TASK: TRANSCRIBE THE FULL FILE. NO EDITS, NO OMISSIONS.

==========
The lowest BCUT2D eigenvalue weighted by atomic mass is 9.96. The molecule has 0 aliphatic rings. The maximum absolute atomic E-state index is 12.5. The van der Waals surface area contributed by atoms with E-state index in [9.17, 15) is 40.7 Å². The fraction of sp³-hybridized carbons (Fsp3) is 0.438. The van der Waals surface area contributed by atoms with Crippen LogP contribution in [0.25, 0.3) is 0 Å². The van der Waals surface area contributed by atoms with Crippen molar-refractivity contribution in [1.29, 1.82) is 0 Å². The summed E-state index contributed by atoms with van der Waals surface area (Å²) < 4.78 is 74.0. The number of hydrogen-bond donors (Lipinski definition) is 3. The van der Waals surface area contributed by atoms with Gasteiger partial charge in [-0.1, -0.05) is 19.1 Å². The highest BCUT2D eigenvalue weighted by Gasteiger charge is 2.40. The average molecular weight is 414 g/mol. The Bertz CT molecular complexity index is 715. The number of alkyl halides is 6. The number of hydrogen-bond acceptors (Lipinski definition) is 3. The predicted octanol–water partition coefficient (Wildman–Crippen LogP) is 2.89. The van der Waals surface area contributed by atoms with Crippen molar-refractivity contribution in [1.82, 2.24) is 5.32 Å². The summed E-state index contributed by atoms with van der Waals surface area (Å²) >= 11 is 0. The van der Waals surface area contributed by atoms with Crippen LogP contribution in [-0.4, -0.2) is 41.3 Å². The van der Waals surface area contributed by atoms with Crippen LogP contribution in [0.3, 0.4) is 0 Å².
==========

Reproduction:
The lowest BCUT2D eigenvalue weighted by atomic mass is 9.96. The molecule has 0 aliphatic rings. The maximum absolute atomic E-state index is 12.5. The van der Waals surface area contributed by atoms with E-state index in [9.17, 15) is 40.7 Å². The fraction of sp³-hybridized carbons (Fsp3) is 0.438. The van der Waals surface area contributed by atoms with Crippen LogP contribution in [0.25, 0.3) is 0 Å². The van der Waals surface area contributed by atoms with Crippen molar-refractivity contribution in [1.29, 1.82) is 0 Å². The summed E-state index contributed by atoms with van der Waals surface area (Å²) < 4.78 is 74.0. The number of hydrogen-bond donors (Lipinski definition) is 3. The van der Waals surface area contributed by atoms with Gasteiger partial charge in [-0.1, -0.05) is 19.1 Å². The highest BCUT2D eigenvalue weighted by Gasteiger charge is 2.40. The average molecular weight is 414 g/mol. The Bertz CT molecular complexity index is 715. The number of alkyl halides is 6. The number of hydrogen-bond acceptors (Lipinski definition) is 3. The predicted octanol–water partition coefficient (Wildman–Crippen LogP) is 2.89. The van der Waals surface area contributed by atoms with Crippen molar-refractivity contribution in [1.82, 2.24) is 5.32 Å². The summed E-state index contributed by atoms with van der Waals surface area (Å²) >= 11 is 0. The van der Waals surface area contributed by atoms with Crippen LogP contribution in [-0.4, -0.2) is 41.3 Å². The van der Waals surface area contributed by atoms with Crippen LogP contribution in [0.3, 0.4) is 0 Å².